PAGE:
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Ask questions about webinar lessons here. To see the Previous Webinars for a complete list of archives tuning webinars.
One aspect I overlooked mentioning in this webinar was how to calculate what numbers to put in the secondary contribution table if you want to match IDC or in other words achieve the highest fuel delivery possible from your injectors. If your primary and secondary injectors are the same size then a value of 50% will achieve this. If the injectors are different sizes you can use the following calculation:
Secondary Contribution % = Secondary Flow / (Primary Flow + Secondary Flow) * 100
For simplicity this calculation is included in the help file that you can access by pressing F1 in M1 Tune if you are on the secondary contribution table so you don't need to remember it.
Andre can you please explain the reason why injector pw over 7ms at high rpm on a direct port injection motor would damage the injectors. To my understanding during the intake cycle is when the injector fires the cylinder head pressure should be lower than in the other strokes can it be due to possible Valve overlap on these modern engines with variable valve timing? Im just trying to understand why this would damage the injector if the duty cycle at 7500rpm at 7ms is only close to 50%.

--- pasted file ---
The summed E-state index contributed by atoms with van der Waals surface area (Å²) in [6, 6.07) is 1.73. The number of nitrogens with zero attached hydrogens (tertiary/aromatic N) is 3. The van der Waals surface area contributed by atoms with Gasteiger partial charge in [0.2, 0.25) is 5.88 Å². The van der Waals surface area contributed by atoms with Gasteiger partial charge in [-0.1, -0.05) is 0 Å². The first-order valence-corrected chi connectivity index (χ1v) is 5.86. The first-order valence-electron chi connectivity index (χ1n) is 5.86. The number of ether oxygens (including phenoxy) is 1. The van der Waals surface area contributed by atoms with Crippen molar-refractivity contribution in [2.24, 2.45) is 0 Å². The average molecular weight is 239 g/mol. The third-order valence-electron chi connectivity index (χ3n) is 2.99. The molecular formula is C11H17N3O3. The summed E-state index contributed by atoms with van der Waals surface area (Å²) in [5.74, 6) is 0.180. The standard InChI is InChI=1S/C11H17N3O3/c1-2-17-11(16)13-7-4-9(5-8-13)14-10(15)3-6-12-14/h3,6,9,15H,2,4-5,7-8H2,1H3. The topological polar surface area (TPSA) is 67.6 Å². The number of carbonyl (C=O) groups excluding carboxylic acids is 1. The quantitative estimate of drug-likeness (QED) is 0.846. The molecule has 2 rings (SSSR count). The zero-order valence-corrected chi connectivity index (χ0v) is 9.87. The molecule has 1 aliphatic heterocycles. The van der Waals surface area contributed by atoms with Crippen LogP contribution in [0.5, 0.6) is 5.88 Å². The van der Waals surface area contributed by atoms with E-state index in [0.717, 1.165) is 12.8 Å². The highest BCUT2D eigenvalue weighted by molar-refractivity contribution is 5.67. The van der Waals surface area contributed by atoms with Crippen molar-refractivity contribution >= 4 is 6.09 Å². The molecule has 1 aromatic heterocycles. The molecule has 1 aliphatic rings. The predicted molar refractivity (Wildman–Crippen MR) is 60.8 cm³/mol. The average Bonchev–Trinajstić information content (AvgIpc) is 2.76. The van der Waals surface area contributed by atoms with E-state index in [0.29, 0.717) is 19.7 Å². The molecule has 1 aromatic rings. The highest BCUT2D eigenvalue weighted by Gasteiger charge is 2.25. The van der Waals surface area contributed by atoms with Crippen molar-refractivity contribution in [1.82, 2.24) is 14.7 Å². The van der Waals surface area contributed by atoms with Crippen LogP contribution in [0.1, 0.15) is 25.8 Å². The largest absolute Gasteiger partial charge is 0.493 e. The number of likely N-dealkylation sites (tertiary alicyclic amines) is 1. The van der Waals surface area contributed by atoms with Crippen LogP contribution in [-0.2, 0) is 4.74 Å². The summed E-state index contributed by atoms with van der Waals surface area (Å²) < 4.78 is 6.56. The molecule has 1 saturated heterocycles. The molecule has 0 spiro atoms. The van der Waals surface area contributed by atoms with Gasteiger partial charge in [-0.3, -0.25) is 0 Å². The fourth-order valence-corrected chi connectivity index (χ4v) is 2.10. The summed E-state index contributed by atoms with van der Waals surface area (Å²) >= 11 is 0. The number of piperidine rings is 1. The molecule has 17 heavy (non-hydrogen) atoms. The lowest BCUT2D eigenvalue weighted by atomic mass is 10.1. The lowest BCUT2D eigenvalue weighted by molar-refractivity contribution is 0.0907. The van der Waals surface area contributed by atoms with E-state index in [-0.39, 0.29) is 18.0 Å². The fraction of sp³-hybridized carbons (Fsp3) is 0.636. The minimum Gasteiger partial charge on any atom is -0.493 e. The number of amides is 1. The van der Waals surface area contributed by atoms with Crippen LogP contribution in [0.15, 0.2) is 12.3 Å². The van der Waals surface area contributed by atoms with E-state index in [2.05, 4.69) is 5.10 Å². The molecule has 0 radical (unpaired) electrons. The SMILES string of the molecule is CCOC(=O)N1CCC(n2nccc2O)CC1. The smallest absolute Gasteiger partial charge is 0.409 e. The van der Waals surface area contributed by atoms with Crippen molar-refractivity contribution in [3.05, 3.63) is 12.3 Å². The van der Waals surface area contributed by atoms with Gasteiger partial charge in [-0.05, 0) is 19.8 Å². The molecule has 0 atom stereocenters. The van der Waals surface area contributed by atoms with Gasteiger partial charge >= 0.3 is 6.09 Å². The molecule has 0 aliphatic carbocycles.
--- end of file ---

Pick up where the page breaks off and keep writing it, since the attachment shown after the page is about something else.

This is due to the injector being open during the combustion process, leading to the fuel burning in the injector and creating a carbon build up that can lead to blocked/damaged injectors, as well as excessive heat into the injector.
With DI engines, you want the fuel to be injected on the fill stroke, but not to early that the fuel is injected directly on to the piston crown, (as this causes all sorts of other issues) but you can continue into the compression stroke. All fuel needs to be injected before the spark is fired, and the ECU will change the end point of injection to ensure that the injectors are closed around 10 degrees before the spark event. As the location of the spark event will almost always be changing, then the available pulse width will also be changing. This is why the injection timing is Start of Injection in the DI ECU's, as this allows for the ECU to open the injectors earlier to enable the full fuel delivery to be made.
At 7500 rpm the cycle time is 16 ms however unlike a port injector that can happily inject throughout the entire engine cycle, with a DI injector our window is limited to the intake stroke and part of the compression stroke. This significantly reduces our available injection time when compared to a port injector.
Interestingly BlackRex the stock DI timing map from the factory ECU has SOI @ 375 deg BTDC at high rpm and load (approximately 320 deg BTDC at low load/rpm). This seemed counter intuitive to me as it would be injecting directly onto the top of the piston crown and I too was led to believe that this can be detrimental to piston life. In our FA20 I've seen no ill effect from replicating the OE timing map and if I recall correctly there was an improvement in torque.